Achieve your goals on time – every time

Our friend Ann Elliott agreed to work with us on our 1st book. Its mission was to teach sales people the top 7 strategies of sales super stars. They were great sales people we had worked with over the years. Ann worked with us about an hour and left us a goal setting work sheet.
The sheet required us to write a richly detailed description of the book’s purpose, describe how we would feel when it was finished and published and to set a realistic date for completing the final draft.
Finally we listed each step no matter how minor that we needed to finish the final draft and publish and market the book.
Each step had to say what was required, who would we need to help complete it and a firm deadline for it to be finished.
Using Ann’s work sheet, we listed each thing that was yet to be done and finished the book a few weeks later. The sheet provided a great incentive and a step by step road map to get where we wanted to go.
We use that work sheet with all our coaching clients and in every mentoring session. It helps our clients hold themselves accountable. They never come to a session feeling ashamed a step was not completed.
We share such ideas in “Maverick Entrepreneurs’ Million Dollar Strategies.”
For a $20 personally autographed copy, contact us at 803-359-7633 or email JerryBellune@yahoo.com. Get an electronic copy by clicking here.
Copyright 2019, The Bellune Co., Inc.

Your best source of new business

All of us know we should ask for referrals but we too often forget to ask.
Our friend Ruth King advises her coaching clients to place a statement at the bottom of their bills, proposals and the backs of their business cards.
Print “We grow our company through referrals from satisfied customers. If we provided excellent customer service, please tell your friends and colleagues. If we did something wrong, please tell us and we will fix it. Our goal is 100% customer satisfaction.”
This statement lets a customer know that you are serious about providing outstanding customer service and that you appreciate referrals. Some will call you with referrals. Some will let you fix a problem rather than spreading the fact that they were unhappy to friends, neighbors, and social media.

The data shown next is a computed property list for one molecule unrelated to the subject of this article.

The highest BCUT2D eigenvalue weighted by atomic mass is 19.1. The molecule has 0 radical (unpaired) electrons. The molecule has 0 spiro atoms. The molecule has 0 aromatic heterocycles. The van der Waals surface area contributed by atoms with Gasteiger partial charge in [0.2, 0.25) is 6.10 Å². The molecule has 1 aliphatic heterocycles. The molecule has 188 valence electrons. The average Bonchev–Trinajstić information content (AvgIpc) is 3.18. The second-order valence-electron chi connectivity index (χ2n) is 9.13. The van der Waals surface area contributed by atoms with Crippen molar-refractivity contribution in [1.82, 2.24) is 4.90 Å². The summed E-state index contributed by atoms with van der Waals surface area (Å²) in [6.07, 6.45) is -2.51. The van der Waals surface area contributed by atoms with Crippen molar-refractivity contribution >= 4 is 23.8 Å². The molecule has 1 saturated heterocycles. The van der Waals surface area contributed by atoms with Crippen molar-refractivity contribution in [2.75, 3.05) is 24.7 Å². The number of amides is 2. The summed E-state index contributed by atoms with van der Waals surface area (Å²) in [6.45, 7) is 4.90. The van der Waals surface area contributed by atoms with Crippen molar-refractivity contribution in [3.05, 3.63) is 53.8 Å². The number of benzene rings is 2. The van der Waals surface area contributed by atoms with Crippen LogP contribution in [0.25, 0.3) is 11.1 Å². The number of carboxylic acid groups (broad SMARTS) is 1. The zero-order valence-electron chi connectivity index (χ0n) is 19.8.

The statement on proposals should be slightly different: “We grow our company through referrals from satisfied customers. If we provide excellent customer service when you become our customer, please tell your friends and colleagues. If we did something wrong, please tell us and we will fix it. Our goal is 100% customer satisfaction.”
We share such ideas in “Maverick Entrepreneurs’ Million Dollar Strategies.”
For a $20 personally autographed copy, contact us at 803-359-7633 or email JerryBellune@yahoo.com.
You can also order an electronic edition through Amazon by clicking here.

Master the short game of business

The “short game” of golf is where you are near the green, chip onto it and putt your ball into the hole.
We’re not just talking golf when we consider the short game. We’re talking about the game of business, life and success.
You may lead great organizations or small businesses. You may be a veteran who feels the hot breath of eager young entrepreneurs on the back of your neck.
They may be able to drive the ball farther or make more sales calls a day. But when you are close to the green, you have an edge. You have more experience and you know the value of practice.
This bit of wisdom comes from Austin, TX, Country Club pro Harvey Penick. If you are a golfer, you should be familiar with his “Little Red Book” on golf.
Harvey maintains that older golfers can excel at the short game with practice. And he recommends you do it with only one ball, just as you would in playing a game.
He says it helps sharpen your focus.
This is true in business and life, too.

  1. The more we practice what it is that we do in life, the better we become.
  2. It helps for someone like Harvey to coach and teach us good practice habits.
  3. Practice keeps us sharp and focused.
    That’s where golf and life are alike.
    We discuss such ideas in, “Maverick Entrepreneurs’ Million Dollar Strategies.”